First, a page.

So what are the tax issues with first draw and second draw loans? Gross income does not include any amounts that would rise from the forgiveness of a PPP loan. And I've received some questions where somebody says, what's gross revenue and gross income? And in generally, people know what that definition is. So sometimes, if that question comes up, it doesn't need clarification. No deduction shall be denied. No tax attribute shall be reduced. No basis increase shall be denied by reason of the exclusion of gross income. It's the same treatment for draw one or draw two, and PPP loan borrowers no longer have to deduct the amount of the EIDL advance from their PPP forgiveness, which I believe was capped at 10 million, I'm sorry, $10,000.
And the bankruptcy provision. And this was a very, very hot provision. And so, in PPP1, bankrupt companies were not allowed to apply, and it went up through the court system. The courts haven't been consistent. There was an early case in Texas, but now as you'll see in the second bullet, it's required. It says, sorry, first bullet is special procedures if the bankruptcy administrator determined certain small business debtors are eligible, and it requires court approval for the loan to these debtors and requires that the PPP loan be given a super-priority claim in the process providing additional protection to the bank. So it's administrative claim, and it's not just an unsecured claim. So if you have to take it, if you're going to take it in bankruptcy, it's important to be cognizant of it, whether you're a debtor, whether a company in or one of the creditor groups. With that, Alan Wink, I'll turn it back to you.
Alan Wink:Thanks, Rob. Great job. Let's talk a little bit about employee retention credits, paid sick, and family leave credits because this has changed dramatically with the new bill. The original CARES Act created a refundable payroll tax credit for employers that retained employees during 2020, despite the impact of COVID-19. The credit was equal to 50% of their first $10,000 of qualified wages paid during 2020. So this leads to a maximum credit of $5,000 per employee. Employers that received PPP loans were ineligible to also claim the employee retention credit. The new stimulus bill recently signed by President Trump made several modifications to the retention credit that are retroactive to the effective date of the CARES Act. Now the employee retention credits are available to all recipients of PPP loans. Employers can claim the employee retention credit on all eligible wages, not used to support PPP loan forgiveness.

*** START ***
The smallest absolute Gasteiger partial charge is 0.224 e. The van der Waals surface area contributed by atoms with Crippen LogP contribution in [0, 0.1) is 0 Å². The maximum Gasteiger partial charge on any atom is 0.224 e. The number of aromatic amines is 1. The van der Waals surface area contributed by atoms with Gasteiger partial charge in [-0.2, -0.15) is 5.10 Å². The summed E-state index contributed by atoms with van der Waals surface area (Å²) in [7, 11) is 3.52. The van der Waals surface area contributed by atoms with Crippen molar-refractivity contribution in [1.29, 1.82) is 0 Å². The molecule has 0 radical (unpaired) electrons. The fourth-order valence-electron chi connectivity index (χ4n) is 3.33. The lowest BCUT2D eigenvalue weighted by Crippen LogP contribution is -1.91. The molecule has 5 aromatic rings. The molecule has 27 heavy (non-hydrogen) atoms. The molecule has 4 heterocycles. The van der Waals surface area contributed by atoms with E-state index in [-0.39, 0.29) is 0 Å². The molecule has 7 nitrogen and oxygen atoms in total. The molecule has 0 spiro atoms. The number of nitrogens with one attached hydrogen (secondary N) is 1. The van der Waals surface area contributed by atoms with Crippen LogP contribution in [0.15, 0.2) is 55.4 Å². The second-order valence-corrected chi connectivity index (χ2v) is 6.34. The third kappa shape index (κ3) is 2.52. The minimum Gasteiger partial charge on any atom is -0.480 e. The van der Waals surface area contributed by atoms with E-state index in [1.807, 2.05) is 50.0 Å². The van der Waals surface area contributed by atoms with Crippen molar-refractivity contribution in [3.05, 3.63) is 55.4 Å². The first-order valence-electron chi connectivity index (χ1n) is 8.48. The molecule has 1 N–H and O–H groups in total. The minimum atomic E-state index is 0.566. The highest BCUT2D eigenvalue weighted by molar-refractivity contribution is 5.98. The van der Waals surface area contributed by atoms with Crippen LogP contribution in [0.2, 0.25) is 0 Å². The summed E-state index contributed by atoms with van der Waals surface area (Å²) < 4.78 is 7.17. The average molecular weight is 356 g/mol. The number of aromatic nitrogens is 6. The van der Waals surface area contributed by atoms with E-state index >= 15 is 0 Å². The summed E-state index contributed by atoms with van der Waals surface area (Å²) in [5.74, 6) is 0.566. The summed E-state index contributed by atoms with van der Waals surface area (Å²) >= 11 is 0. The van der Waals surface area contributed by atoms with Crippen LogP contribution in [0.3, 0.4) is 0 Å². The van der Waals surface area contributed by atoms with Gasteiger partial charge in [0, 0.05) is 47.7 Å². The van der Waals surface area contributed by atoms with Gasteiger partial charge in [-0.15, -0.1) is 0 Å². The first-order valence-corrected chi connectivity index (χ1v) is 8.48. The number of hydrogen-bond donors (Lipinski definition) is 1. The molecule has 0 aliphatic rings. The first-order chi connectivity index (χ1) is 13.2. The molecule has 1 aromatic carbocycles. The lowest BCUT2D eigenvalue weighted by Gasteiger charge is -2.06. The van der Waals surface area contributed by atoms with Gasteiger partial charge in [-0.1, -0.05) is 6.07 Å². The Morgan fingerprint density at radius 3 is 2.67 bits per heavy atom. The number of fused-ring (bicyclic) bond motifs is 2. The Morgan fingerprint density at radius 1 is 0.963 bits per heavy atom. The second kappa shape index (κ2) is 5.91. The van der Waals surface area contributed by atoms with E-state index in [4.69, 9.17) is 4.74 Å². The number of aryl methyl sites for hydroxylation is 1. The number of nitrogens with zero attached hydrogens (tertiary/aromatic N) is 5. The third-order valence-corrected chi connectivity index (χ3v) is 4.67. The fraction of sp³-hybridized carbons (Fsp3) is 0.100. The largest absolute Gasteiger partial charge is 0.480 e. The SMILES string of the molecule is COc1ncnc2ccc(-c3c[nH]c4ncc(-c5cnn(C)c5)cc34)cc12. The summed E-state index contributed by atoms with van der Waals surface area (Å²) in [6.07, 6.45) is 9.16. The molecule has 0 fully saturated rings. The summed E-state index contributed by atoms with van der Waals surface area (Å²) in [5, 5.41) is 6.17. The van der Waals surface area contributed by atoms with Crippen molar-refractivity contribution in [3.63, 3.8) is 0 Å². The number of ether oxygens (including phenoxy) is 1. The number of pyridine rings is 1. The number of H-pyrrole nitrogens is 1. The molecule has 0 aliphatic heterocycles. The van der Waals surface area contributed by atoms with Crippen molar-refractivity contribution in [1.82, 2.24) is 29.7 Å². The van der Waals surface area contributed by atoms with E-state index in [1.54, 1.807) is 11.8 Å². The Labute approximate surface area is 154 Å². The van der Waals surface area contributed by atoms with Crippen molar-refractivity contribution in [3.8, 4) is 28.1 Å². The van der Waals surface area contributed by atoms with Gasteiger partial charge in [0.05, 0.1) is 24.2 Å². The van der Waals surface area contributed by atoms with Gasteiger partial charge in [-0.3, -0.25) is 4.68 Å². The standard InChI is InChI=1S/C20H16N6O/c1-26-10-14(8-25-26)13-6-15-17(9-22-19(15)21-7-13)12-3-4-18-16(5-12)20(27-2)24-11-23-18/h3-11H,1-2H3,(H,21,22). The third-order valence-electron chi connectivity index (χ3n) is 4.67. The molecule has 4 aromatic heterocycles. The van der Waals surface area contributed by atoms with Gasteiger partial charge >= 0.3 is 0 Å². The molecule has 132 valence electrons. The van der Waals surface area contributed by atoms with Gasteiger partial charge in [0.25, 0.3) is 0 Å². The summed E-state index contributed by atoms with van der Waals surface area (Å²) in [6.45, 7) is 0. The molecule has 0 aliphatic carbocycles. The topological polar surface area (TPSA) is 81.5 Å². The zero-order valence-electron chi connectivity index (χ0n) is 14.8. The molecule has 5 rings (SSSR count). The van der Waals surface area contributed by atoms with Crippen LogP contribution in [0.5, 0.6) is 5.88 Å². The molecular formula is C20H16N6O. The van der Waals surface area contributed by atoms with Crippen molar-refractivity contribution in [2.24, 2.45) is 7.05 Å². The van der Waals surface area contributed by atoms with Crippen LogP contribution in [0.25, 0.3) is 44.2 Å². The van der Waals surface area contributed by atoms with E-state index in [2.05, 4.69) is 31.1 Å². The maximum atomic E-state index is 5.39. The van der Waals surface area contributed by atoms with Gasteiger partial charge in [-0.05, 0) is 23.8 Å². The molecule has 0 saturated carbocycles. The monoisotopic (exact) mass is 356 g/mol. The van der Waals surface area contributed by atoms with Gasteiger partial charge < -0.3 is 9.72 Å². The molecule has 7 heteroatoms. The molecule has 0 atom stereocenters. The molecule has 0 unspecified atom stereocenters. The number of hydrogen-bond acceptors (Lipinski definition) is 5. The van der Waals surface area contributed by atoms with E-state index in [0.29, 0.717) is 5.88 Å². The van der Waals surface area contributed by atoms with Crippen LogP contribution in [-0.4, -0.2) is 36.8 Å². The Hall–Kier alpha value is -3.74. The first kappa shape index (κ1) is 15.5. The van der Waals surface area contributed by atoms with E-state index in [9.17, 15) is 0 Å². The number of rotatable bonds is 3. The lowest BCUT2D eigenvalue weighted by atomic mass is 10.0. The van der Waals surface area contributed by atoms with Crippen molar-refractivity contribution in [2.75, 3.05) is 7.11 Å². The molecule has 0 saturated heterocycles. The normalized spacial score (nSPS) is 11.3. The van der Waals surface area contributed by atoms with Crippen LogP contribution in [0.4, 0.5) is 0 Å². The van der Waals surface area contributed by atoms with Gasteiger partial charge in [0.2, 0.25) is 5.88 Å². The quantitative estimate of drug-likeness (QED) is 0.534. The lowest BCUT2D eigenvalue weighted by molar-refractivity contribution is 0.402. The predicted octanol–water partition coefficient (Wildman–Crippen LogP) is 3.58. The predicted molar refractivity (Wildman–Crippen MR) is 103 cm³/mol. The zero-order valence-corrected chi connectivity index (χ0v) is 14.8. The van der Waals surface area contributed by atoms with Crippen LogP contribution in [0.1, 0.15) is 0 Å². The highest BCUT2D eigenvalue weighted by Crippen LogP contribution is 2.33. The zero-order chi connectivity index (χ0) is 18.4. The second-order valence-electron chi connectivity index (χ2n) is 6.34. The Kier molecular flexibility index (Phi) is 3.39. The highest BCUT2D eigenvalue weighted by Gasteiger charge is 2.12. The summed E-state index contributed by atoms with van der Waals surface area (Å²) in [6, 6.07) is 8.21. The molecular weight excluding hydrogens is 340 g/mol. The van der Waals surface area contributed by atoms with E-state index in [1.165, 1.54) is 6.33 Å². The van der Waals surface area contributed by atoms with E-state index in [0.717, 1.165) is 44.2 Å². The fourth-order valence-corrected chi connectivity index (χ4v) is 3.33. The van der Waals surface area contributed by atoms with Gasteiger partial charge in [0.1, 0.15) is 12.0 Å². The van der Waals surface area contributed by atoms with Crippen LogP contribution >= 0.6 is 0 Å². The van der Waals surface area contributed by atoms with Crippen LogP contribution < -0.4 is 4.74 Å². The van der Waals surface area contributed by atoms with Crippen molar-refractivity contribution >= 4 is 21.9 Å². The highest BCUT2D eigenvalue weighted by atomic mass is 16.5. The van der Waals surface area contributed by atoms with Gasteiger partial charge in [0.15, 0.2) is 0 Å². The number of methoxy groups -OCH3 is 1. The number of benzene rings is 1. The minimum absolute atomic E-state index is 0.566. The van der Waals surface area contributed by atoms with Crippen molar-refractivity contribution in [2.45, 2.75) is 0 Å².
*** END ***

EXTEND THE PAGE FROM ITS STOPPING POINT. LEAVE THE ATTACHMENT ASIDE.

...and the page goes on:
The retention of the employee retention credit has been extended to July 31st, 2020, instead of December 31st, 2020. I'm sorry, it's July 31st, 2021, to December 31st, 2020. The credit has been increased to 70% of up to $10,000 of qualified wages paid per quarter in 2021. The gross receipt tests for determining employer eligibility has been reduced from a 50% decline in revenues to a 20% decline in revenues. And finally, the new bill has increased the threshold for including all qualified wages from 100 to 500 employees. So this certainly increases the available credits for employers of between 100 and 500 employees. Or paid sick and family leave credits. The timing has been extended through the first quarter of 2021.
A few other relevant provisions of the $900 Billion COVID Relief Act. Individual stimulus checks of $600 per person for people making under a certain salary threshold was put in place. Those checks, most of those checks have already been mailed out or transferred to people's accounts. Enhanced unemployment benefits of additional $300 per week through March 14th, 2021. Emergency rent assistance has been included in the bill. The exact amounts have not yet been determined. They will be determined over the next couple of days. And finally, the business meal expense deduction has been put back in place. 100%of business expense deduction as long as the expense is for food or beverage provided by a restaurant. But when attempt to keep restaurants open and in business.